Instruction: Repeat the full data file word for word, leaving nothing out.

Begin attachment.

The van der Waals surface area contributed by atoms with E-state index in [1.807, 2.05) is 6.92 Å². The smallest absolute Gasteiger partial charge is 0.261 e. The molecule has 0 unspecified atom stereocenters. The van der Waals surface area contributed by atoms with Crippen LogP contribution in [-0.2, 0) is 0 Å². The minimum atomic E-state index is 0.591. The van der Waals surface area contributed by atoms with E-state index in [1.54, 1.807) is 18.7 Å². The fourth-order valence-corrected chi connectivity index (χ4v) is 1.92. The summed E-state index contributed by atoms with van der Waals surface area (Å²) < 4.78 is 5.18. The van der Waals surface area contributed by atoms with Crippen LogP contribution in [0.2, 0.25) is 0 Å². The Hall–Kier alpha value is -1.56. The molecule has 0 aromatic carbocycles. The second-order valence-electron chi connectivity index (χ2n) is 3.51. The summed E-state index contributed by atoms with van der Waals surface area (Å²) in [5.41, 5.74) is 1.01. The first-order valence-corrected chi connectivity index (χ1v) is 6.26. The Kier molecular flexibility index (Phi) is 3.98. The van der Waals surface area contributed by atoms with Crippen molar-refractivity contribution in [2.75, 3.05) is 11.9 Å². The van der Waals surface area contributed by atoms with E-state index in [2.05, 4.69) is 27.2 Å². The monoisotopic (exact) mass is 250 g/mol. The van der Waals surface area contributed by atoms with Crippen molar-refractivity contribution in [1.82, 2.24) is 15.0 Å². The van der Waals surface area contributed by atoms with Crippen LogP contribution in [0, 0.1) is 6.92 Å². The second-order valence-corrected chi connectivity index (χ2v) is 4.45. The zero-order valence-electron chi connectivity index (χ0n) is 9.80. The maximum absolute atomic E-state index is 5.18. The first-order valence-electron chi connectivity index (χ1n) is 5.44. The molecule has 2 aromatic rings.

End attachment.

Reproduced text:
The van der Waals surface area contributed by atoms with E-state index in [1.807, 2.05) is 6.92 Å². The smallest absolute Gasteiger partial charge is 0.261 e. The molecule has 0 unspecified atom stereocenters. The van der Waals surface area contributed by atoms with Crippen LogP contribution in [-0.2, 0) is 0 Å². The minimum atomic E-state index is 0.591. The van der Waals surface area contributed by atoms with E-state index in [1.54, 1.807) is 18.7 Å². The fourth-order valence-corrected chi connectivity index (χ4v) is 1.92. The summed E-state index contributed by atoms with van der Waals surface area (Å²) < 4.78 is 5.18. The van der Waals surface area contributed by atoms with Crippen LogP contribution in [0.2, 0.25) is 0 Å². The Hall–Kier alpha value is -1.56. The molecule has 0 aromatic carbocycles. The second-order valence-electron chi connectivity index (χ2n) is 3.51. The summed E-state index contributed by atoms with van der Waals surface area (Å²) in [5.41, 5.74) is 1.01. The first-order valence-corrected chi connectivity index (χ1v) is 6.26. The Kier molecular flexibility index (Phi) is 3.98. The van der Waals surface area contributed by atoms with Crippen molar-refractivity contribution in [2.75, 3.05) is 11.9 Å². The van der Waals surface area contributed by atoms with E-state index in [2.05, 4.69) is 27.2 Å². The monoisotopic (exact) mass is 250 g/mol. The van der Waals surface area contributed by atoms with Crippen molar-refractivity contribution in [1.82, 2.24) is 15.0 Å². The van der Waals surface area contributed by atoms with Crippen LogP contribution in [0, 0.1) is 6.92 Å². The second-order valence-corrected chi connectivity index (χ2v) is 4.45. The zero-order valence-electron chi connectivity index (χ0n) is 9.80. The maximum absolute atomic E-state index is 5.18. The first-order valence-electron chi connectivity index (χ1n) is 5.44. The molecule has 2 aromatic rings.